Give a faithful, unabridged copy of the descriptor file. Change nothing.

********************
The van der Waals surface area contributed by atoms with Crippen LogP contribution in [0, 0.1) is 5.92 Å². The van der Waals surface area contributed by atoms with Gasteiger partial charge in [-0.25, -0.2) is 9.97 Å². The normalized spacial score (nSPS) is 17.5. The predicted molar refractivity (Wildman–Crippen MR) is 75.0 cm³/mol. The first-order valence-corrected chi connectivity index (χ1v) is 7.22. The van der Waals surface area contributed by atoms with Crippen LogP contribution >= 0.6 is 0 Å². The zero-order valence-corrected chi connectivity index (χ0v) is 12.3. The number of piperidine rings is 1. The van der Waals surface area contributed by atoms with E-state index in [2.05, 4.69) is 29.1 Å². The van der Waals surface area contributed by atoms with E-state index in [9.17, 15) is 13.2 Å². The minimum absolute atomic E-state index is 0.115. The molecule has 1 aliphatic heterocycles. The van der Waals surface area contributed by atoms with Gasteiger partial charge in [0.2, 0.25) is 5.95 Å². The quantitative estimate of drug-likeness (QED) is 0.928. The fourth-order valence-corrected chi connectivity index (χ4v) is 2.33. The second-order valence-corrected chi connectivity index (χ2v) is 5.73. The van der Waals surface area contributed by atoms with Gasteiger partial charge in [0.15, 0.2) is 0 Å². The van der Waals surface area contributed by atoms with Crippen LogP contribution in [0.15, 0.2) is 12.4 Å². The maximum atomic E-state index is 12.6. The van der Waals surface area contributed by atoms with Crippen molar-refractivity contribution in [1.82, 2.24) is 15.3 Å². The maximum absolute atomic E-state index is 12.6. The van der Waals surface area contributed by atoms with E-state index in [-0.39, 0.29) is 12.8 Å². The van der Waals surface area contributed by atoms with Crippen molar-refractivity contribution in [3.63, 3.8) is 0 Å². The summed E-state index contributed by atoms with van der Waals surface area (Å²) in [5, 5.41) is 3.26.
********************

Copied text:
The van der Waals surface area contributed by atoms with Crippen LogP contribution in [0, 0.1) is 5.92 Å². The van der Waals surface area contributed by atoms with Gasteiger partial charge in [-0.25, -0.2) is 9.97 Å². The normalized spacial score (nSPS) is 17.5. The predicted molar refractivity (Wildman–Crippen MR) is 75.0 cm³/mol. The first-order valence-corrected chi connectivity index (χ1v) is 7.22. The van der Waals surface area contributed by atoms with Crippen LogP contribution >= 0.6 is 0 Å². The zero-order valence-corrected chi connectivity index (χ0v) is 12.3. The number of piperidine rings is 1. The van der Waals surface area contributed by atoms with E-state index in [2.05, 4.69) is 29.1 Å². The van der Waals surface area contributed by atoms with E-state index in [9.17, 15) is 13.2 Å². The minimum absolute atomic E-state index is 0.115. The molecule has 1 aliphatic heterocycles. The van der Waals surface area contributed by atoms with Gasteiger partial charge in [0.2, 0.25) is 5.95 Å². The quantitative estimate of drug-likeness (QED) is 0.928. The fourth-order valence-corrected chi connectivity index (χ4v) is 2.33. The second-order valence-corrected chi connectivity index (χ2v) is 5.73. The van der Waals surface area contributed by atoms with Gasteiger partial charge in [0.15, 0.2) is 0 Å². The van der Waals surface area contributed by atoms with Crippen LogP contribution in [0.15, 0.2) is 12.4 Å². The maximum atomic E-state index is 12.6. The van der Waals surface area contributed by atoms with Crippen molar-refractivity contribution in [1.82, 2.24) is 15.3 Å². The maximum absolute atomic E-state index is 12.6. The van der Waals surface area contributed by atoms with E-state index in [-0.39, 0.29) is 12.8 Å². The van der Waals surface area contributed by atoms with Crippen molar-refractivity contribution in [3.63, 3.8) is 0 Å². The summed E-state index contributed by atoms with van der Waals surface area (Å²) in [5, 5.41) is 3.26.